I’m always impressed by the courage of high school students who choose to stand-up for their faith in schools, especially in today’s culture, where Lady Gaga and Katy Perry now serve as “role models” for teenagers. Even more impressive are those students who form Christian clubs at school. These students should be applauded for their leadership, their organizational abilities, their passion, and their involvement. The Christian clubs they form are often heavily involved in campus life—sponsoring activities, performing community service, and serving as true role models for students, rather than counterfeit ones like Lady Gaga.
So it is troubling when a school district imposes barriers and restrictions on such clubs rather than encouraging these students in their pursuits.
That is exactly what happened just a few weeks ago at Newington High School when a group of students sought to form a Christian club. In their meeting with the principal, they were told that they could form a “theology club” that discusses all religious beliefs equally, but not a Christian club. They were told the club had to be more “open” to other religious faiths—even though the students had emphasized to the principal that any student of any faith was welcome to attend the Christian club meetings. And the school wasn’t afraid to enforce such “openness” as it had done several years prior when a previous Christian club was forced to merge with a group of Muslim students to become an “Interfaith Club”—thus being stripped of its Christian identity and ultimately resulting in the demise of the club.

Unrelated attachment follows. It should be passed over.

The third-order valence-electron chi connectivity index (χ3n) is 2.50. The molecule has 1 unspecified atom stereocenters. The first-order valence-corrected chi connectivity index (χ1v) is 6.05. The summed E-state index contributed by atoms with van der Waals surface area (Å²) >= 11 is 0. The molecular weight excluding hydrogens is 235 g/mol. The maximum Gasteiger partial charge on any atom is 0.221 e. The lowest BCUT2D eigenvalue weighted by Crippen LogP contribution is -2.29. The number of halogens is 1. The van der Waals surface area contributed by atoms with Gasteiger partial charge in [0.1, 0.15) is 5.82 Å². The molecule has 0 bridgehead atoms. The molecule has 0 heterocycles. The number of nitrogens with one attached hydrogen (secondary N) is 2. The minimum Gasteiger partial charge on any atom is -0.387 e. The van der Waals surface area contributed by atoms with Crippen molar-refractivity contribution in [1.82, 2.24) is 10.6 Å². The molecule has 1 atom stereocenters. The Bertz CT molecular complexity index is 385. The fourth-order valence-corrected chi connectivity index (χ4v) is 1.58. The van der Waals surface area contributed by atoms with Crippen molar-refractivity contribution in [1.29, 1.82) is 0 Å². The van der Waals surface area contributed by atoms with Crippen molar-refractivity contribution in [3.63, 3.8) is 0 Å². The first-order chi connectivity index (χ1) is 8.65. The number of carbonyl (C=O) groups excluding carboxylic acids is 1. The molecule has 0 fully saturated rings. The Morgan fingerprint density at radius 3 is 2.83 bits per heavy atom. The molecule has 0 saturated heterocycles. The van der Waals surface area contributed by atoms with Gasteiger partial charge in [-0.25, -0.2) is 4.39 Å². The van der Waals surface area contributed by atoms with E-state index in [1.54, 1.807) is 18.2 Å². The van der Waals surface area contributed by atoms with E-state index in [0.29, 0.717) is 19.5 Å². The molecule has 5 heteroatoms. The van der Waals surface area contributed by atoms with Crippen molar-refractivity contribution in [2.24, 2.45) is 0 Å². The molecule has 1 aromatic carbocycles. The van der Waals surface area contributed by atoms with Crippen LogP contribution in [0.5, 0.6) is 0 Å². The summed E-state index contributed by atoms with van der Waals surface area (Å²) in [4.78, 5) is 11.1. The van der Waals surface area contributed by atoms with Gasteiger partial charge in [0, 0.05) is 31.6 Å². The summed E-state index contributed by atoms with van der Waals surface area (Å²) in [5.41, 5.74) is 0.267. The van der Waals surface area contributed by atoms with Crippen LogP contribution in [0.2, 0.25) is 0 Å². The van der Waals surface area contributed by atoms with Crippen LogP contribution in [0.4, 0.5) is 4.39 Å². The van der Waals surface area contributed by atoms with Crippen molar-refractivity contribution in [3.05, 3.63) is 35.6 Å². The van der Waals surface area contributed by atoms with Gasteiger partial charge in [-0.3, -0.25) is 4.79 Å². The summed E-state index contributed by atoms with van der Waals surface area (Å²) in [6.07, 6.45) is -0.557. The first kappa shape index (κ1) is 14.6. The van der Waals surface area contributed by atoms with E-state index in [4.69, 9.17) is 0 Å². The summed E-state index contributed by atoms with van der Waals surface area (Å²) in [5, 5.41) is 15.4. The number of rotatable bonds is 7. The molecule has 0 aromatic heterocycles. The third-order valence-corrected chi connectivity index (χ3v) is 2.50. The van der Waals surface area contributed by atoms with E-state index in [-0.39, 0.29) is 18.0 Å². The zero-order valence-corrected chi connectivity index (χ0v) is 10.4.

But this mandatory watering down of students’ faith in the name of “openness” is not only political correctness run amok, it is illegal. Under the Equal Access Act, a federal law that requires schools to give the same recognition and treatment to religious student clubs that it gives to other non-curriculum student clubs, schools may not “influence the form or content of any prayer or other religious activity.” That means school officials can’t tell a club that it must discuss all faiths equally at its meetings.
So ADF contacted the school, warning it that the students “cannot be forced to alter the nature, identity, or beliefs of their Christian club by the school district or its employees.” And I’m happy to report that the school district responded appropriately, informing the students that their Christian club—not some watered-down theology club—would be approved.
The moral of the story: student clubs have the right to define their own beliefs and identity without interference from school officials. If you or someone you know is experiencing such interference, don’t be afraid to stand up. Because ADF will stand with you to ensure that you are never forced to water-down your faith.